SINGAPORE - A social initiative to help the needy has suspended its fund-raising activities after the Commissioner of Charities (COC) queried its accounts earlier this week.
A notice on Project Awareness' Facebook page on Thursday said it was preparing documents for the COC "so that more transparency can be given to all parties".
Mr Elson Soh, a 25-year-old singer who founded Project Awareness as a non-profit group in February, confirmed the voluntary suspension of activities, but did not answer further queries.
Its project coordinator, Mr William Soh, 37, told The Straits Times that while its on-going food programme will continue, other activities such as fund raising and home visits to elderly beneficiaries will stop for now.
On Tuesday, the COC wrote to Mr Elson Soh, asking him to account for the amount of donations received to date.
It has given him until next Wednesday to detail the procedures to ensure proper accountability to its donors. Mr Soh has also been asked to explain how he identifies the beneficiaries for his project's fund-raising activities.
A COC spokesman said even though Project Awareness is not a registered charity and does not have to be to solicit donations, it would still have to comply with certain legal obligations under The Charities (Fund-Raising Appeals for Local and Foreign Charitable Purposes) Regulations for fund-raising appeals in Singapore.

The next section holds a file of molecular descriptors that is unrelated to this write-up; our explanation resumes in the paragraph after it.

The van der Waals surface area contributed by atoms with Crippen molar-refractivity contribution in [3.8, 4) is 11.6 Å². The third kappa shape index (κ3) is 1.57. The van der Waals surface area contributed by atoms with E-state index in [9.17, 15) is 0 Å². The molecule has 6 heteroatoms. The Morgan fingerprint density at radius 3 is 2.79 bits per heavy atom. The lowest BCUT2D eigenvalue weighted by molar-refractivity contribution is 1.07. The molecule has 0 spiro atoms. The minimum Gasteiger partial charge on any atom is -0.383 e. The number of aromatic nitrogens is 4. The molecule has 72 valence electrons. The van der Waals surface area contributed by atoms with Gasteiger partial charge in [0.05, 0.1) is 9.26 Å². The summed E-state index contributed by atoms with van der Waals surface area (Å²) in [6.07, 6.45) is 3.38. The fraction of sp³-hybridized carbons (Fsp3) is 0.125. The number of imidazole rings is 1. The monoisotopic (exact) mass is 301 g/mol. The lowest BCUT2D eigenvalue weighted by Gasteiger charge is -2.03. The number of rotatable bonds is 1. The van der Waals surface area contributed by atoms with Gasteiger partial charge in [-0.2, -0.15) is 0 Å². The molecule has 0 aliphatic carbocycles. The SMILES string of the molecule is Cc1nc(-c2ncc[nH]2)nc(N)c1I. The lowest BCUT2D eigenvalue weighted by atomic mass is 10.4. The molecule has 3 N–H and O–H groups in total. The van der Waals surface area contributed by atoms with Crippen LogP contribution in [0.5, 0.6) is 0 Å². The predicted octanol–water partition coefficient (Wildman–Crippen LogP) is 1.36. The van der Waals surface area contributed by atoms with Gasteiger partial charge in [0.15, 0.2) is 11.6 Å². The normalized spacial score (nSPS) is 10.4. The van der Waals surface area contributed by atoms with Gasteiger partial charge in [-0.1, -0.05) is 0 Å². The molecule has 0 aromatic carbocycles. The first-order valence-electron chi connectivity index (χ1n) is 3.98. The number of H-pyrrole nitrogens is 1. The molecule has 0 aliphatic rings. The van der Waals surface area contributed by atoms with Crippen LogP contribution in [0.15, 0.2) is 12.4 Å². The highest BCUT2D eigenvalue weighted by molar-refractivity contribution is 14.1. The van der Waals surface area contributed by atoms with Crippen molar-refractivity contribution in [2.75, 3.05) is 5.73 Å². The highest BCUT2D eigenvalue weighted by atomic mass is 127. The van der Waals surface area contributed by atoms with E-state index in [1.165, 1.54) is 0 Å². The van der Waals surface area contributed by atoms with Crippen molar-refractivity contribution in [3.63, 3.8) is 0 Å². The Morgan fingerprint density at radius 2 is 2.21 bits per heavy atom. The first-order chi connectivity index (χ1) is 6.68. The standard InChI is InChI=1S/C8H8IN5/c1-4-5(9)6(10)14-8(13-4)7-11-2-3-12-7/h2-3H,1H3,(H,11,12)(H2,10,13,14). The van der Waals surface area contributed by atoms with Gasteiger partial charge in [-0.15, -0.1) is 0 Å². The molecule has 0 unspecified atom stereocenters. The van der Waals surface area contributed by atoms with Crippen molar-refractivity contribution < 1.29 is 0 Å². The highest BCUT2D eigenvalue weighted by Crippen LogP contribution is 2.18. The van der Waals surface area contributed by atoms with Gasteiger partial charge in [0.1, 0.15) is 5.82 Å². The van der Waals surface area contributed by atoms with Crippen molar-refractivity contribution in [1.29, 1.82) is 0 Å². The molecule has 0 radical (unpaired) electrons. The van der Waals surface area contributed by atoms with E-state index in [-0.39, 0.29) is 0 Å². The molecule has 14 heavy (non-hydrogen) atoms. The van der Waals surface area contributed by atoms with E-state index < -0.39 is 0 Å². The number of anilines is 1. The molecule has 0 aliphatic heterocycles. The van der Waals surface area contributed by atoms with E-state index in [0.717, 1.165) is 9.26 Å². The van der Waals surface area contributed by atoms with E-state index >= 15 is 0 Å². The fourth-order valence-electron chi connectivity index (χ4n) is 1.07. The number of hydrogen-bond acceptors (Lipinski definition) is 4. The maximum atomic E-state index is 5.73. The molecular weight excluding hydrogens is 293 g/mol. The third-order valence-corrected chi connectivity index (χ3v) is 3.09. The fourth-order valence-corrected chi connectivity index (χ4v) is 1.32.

In an earlier interview with The Straits Times, Mr Soh claimed that Project Awareness had helped more than 3,000 families, but declined to reveal how much it had received in donations.
He said he would ask donors to state what their contribution is for and issue receipts upon request.
"Donors trust us because whenever they contribute, we would post photos (of our beneficiaries) online," he said.
In May, Project Awareness started the Meal Privilege Voucher programme to provide free meals to elderly residents in French Road and has been appealing for funds on its Facebook page.
The programme claims to support 25 elderly beneficiaries through food vouchers which can be used to redeem $2 meals from food stalls at a coffee shop in French Road.
Last week, Mr Soh made a police report against a former volunteer, saying the volunteer paid stallholders for the free meals when he was not authorised to do so.
The volunteer in turn said he did so only because the stallholders had complained of not receiving money for the meals.
Get a copy of The Straits Times or go to straitstimes.com for more stories.